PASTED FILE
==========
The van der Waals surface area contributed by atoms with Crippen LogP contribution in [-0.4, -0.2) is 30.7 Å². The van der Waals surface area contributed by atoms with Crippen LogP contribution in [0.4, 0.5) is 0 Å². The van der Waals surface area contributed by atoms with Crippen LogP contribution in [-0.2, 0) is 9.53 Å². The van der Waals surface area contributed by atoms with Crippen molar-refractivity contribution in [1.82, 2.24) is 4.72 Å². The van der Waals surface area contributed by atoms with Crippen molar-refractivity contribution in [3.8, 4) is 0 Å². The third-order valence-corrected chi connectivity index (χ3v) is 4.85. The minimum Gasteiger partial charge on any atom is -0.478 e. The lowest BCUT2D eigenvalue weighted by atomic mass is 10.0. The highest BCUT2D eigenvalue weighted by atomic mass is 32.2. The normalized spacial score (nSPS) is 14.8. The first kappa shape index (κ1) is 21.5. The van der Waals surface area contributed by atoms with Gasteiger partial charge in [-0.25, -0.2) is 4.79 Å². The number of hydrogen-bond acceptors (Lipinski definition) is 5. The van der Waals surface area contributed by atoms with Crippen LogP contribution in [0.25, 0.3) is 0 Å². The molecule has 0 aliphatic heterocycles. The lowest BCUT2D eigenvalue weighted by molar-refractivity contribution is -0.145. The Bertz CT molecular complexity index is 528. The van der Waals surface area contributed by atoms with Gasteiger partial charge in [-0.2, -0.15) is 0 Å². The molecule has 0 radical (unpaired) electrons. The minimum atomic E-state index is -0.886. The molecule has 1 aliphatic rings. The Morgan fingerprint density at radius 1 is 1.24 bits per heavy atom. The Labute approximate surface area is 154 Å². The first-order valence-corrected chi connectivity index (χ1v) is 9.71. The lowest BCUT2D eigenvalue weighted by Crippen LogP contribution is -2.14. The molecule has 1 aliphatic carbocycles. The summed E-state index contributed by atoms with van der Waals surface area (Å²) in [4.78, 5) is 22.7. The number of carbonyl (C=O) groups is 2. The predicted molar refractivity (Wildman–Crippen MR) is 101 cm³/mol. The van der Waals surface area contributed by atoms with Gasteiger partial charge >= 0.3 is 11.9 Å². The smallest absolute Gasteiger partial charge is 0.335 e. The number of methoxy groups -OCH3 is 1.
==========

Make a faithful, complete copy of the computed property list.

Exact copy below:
The van der Waals surface area contributed by atoms with Crippen LogP contribution in [-0.4, -0.2) is 30.7 Å². The van der Waals surface area contributed by atoms with Crippen LogP contribution in [0.4, 0.5) is 0 Å². The van der Waals surface area contributed by atoms with Crippen LogP contribution in [-0.2, 0) is 9.53 Å². The van der Waals surface area contributed by atoms with Crippen molar-refractivity contribution in [1.82, 2.24) is 4.72 Å². The van der Waals surface area contributed by atoms with Crippen molar-refractivity contribution in [3.8, 4) is 0 Å². The third-order valence-corrected chi connectivity index (χ3v) is 4.85. The minimum Gasteiger partial charge on any atom is -0.478 e. The lowest BCUT2D eigenvalue weighted by atomic mass is 10.0. The highest BCUT2D eigenvalue weighted by atomic mass is 32.2. The normalized spacial score (nSPS) is 14.8. The first kappa shape index (κ1) is 21.5. The van der Waals surface area contributed by atoms with Gasteiger partial charge in [-0.25, -0.2) is 4.79 Å². The number of hydrogen-bond acceptors (Lipinski definition) is 5. The van der Waals surface area contributed by atoms with Crippen LogP contribution in [0.25, 0.3) is 0 Å². The molecule has 0 aliphatic heterocycles. The lowest BCUT2D eigenvalue weighted by molar-refractivity contribution is -0.145. The Bertz CT molecular complexity index is 528. The van der Waals surface area contributed by atoms with Gasteiger partial charge in [-0.2, -0.15) is 0 Å². The molecule has 0 radical (unpaired) electrons. The minimum atomic E-state index is -0.886. The molecule has 1 aliphatic rings. The Morgan fingerprint density at radius 1 is 1.24 bits per heavy atom. The Labute approximate surface area is 154 Å². The first-order valence-corrected chi connectivity index (χ1v) is 9.71. The lowest BCUT2D eigenvalue weighted by Crippen LogP contribution is -2.14. The molecule has 1 aliphatic carbocycles. The summed E-state index contributed by atoms with van der Waals surface area (Å²) in [4.78, 5) is 22.7. The number of carbonyl (C=O) groups is 2. The predicted molar refractivity (Wildman–Crippen MR) is 101 cm³/mol. The van der Waals surface area contributed by atoms with Gasteiger partial charge >= 0.3 is 11.9 Å². The smallest absolute Gasteiger partial charge is 0.335 e. The number of methoxy groups -OCH3 is 1.